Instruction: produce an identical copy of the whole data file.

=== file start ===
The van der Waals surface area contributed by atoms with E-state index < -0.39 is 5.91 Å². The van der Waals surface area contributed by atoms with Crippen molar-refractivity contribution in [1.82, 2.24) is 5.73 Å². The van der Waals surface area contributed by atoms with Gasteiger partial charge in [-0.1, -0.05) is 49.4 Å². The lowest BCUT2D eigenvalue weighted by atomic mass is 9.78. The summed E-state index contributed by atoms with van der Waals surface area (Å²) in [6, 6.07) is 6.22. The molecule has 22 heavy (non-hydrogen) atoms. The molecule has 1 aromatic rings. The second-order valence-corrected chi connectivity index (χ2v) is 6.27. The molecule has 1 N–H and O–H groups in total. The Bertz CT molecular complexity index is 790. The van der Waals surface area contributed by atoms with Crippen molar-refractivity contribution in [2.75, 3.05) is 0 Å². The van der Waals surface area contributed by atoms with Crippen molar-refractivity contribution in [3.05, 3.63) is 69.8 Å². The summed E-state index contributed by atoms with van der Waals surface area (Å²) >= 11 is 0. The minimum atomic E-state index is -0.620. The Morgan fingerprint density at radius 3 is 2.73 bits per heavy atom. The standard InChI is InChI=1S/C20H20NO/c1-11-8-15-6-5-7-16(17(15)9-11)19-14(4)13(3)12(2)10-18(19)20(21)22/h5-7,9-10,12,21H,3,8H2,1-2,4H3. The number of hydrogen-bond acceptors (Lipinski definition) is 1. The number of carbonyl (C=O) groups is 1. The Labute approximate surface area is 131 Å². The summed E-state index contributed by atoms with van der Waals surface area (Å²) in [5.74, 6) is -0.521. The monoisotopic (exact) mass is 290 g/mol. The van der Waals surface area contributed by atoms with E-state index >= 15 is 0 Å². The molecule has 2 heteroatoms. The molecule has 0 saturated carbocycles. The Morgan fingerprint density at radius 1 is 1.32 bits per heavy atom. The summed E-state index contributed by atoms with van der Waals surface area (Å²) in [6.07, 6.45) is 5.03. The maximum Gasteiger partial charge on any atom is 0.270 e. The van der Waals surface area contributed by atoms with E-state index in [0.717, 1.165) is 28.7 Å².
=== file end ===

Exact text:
The van der Waals surface area contributed by atoms with E-state index < -0.39 is 5.91 Å². The van der Waals surface area contributed by atoms with Crippen molar-refractivity contribution in [1.82, 2.24) is 5.73 Å². The van der Waals surface area contributed by atoms with Gasteiger partial charge in [-0.1, -0.05) is 49.4 Å². The lowest BCUT2D eigenvalue weighted by atomic mass is 9.78. The summed E-state index contributed by atoms with van der Waals surface area (Å²) in [6, 6.07) is 6.22. The molecule has 22 heavy (non-hydrogen) atoms. The molecule has 1 aromatic rings. The second-order valence-corrected chi connectivity index (χ2v) is 6.27. The molecule has 1 N–H and O–H groups in total. The Bertz CT molecular complexity index is 790. The van der Waals surface area contributed by atoms with Crippen molar-refractivity contribution in [2.75, 3.05) is 0 Å². The van der Waals surface area contributed by atoms with Crippen molar-refractivity contribution in [3.05, 3.63) is 69.8 Å². The summed E-state index contributed by atoms with van der Waals surface area (Å²) >= 11 is 0. The minimum atomic E-state index is -0.620. The Morgan fingerprint density at radius 3 is 2.73 bits per heavy atom. The standard InChI is InChI=1S/C20H20NO/c1-11-8-15-6-5-7-16(17(15)9-11)19-14(4)13(3)12(2)10-18(19)20(21)22/h5-7,9-10,12,21H,3,8H2,1-2,4H3. The number of hydrogen-bond acceptors (Lipinski definition) is 1. The number of carbonyl (C=O) groups is 1. The Labute approximate surface area is 131 Å². The summed E-state index contributed by atoms with van der Waals surface area (Å²) in [5.74, 6) is -0.521. The monoisotopic (exact) mass is 290 g/mol. The van der Waals surface area contributed by atoms with E-state index >= 15 is 0 Å². The molecule has 2 heteroatoms. The molecule has 0 saturated carbocycles. The Morgan fingerprint density at radius 1 is 1.32 bits per heavy atom. The summed E-state index contributed by atoms with van der Waals surface area (Å²) in [6.07, 6.45) is 5.03. The maximum Gasteiger partial charge on any atom is 0.270 e. The van der Waals surface area contributed by atoms with E-state index in [0.717, 1.165) is 28.7 Å².